In the past couple of years one of the things I’ve found most amazing is Google’s ability to provide better data while I do less work. For example, if you do a search for “St. Louis Cardinals” today you’ll get this result:
With the world series starting this coming Wednesday, Google smartly places information on the date, time, location and TV schedule for their game against the Red Sox. This, of course, makes it much easier for the end user to find out the basic information they’re likely looking for without having to click into the source site to learn more.
At the same time, this is a big problem for the source of this information.
Google doesn’t make anything
When you think about it, Google’s nothing more than a vessel to information. Every time you Google something all you’re doing is letting Google organize and display information that someone else made. So, in the example above, MLB.com‘s information is scraped, re-ordered and displayed on Google. MLB.com, however, has all kinds of content and products that they certainly want visitors to see, but Google is making the executive decision to use that information and now casual visitors have no reason to click through to the MLB.com site.
In a way this is highway robbery. MLB.com takes the time to put together and manage all of this data and content and Google essentially steals it. MLB.com has a shop on their website which I’m sure they’d like to make money from, but Google wants to make money on their AdWords ads, so their incentive is to make sure people never leave the Google domain. The more searches you do on Google you begin to realize that more and more of their changes are about scraping valuable data and using it to improve their retention and provide less motivation to visit the actual source of this data. For many, this is a bigger and bigger problem.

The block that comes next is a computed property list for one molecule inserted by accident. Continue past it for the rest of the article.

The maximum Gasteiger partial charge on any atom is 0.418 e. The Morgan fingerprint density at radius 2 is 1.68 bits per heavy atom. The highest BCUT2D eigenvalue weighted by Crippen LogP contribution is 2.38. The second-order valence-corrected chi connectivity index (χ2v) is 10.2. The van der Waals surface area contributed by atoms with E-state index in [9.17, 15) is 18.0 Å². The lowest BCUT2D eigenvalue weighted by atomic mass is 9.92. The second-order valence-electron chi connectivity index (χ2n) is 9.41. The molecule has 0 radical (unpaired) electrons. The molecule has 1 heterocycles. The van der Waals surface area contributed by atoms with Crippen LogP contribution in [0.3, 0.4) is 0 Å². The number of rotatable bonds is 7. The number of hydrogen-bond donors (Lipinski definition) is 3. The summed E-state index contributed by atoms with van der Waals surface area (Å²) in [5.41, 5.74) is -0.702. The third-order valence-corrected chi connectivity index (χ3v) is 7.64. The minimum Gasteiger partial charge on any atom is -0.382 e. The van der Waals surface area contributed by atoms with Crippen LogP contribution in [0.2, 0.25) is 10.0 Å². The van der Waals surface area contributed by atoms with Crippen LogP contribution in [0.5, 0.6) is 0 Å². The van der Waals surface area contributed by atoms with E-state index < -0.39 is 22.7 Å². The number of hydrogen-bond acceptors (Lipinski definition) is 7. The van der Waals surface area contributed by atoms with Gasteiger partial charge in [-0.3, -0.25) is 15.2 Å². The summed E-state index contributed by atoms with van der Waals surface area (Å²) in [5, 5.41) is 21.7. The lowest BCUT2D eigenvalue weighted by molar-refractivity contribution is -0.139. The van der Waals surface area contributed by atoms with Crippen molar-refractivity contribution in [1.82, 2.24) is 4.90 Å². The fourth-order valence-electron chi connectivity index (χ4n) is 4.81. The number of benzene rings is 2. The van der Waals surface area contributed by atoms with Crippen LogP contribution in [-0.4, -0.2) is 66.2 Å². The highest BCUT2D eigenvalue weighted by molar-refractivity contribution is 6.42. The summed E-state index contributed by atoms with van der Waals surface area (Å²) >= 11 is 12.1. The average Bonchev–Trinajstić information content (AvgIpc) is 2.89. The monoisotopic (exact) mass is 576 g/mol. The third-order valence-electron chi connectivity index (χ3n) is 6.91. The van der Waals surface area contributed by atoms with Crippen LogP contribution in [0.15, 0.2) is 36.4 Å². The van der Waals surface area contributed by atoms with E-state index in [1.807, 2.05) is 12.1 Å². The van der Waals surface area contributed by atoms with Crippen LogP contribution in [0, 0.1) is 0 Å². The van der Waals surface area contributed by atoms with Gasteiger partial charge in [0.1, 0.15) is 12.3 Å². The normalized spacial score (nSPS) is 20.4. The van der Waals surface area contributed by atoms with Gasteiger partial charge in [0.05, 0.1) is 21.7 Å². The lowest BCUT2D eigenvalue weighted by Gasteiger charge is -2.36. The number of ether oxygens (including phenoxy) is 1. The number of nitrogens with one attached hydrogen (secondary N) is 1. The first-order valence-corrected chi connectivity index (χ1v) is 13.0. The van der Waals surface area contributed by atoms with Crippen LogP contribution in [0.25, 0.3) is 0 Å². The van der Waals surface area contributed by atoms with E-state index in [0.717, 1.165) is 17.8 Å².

“I’ve BEEN making great content!”
For years Matt Cutts and the Google team have been screaming from the heavens that the way to win in search is to “make great content.” What good does it do when Google gives it all away without letting people be exposed to your website, your brand and everything else you have to offer? Here in Lansing there’s a local neurosurgery center that actually ranks out very well nationally for a variety of industry terminology, as they obviously put some time and effort into “making great content.” One such example is a search for “hydrocephalus symptoms.” This is a fairly common and dangerous condition which they treat, so they made a page detailing these symptoms. Unfortunately, rather than have the ability to lure in traffic from this content, Google hands it out free of charge:
Obviously, I understand the value as an end user of faster access to content, and I also realize that Google isn’t scraping 1,200 word documents and dropping the whole thing in search results. That said, Google seems to be taking on the role that file sharing did to the music industry – freely grabbing and sharing content with little regard to how it effects those who spend their time making it. The result above is scraped content from three different sites and an advertisement. To get down to any organic content you need to scroll quite a distance.
I have to admit, it’s amazing how far Google continues to go with search to squeeze money out of it. Though, as a business owner, I’m forced to wonder how long it will be sensible to create content that may eventually only drive traffic to Google.
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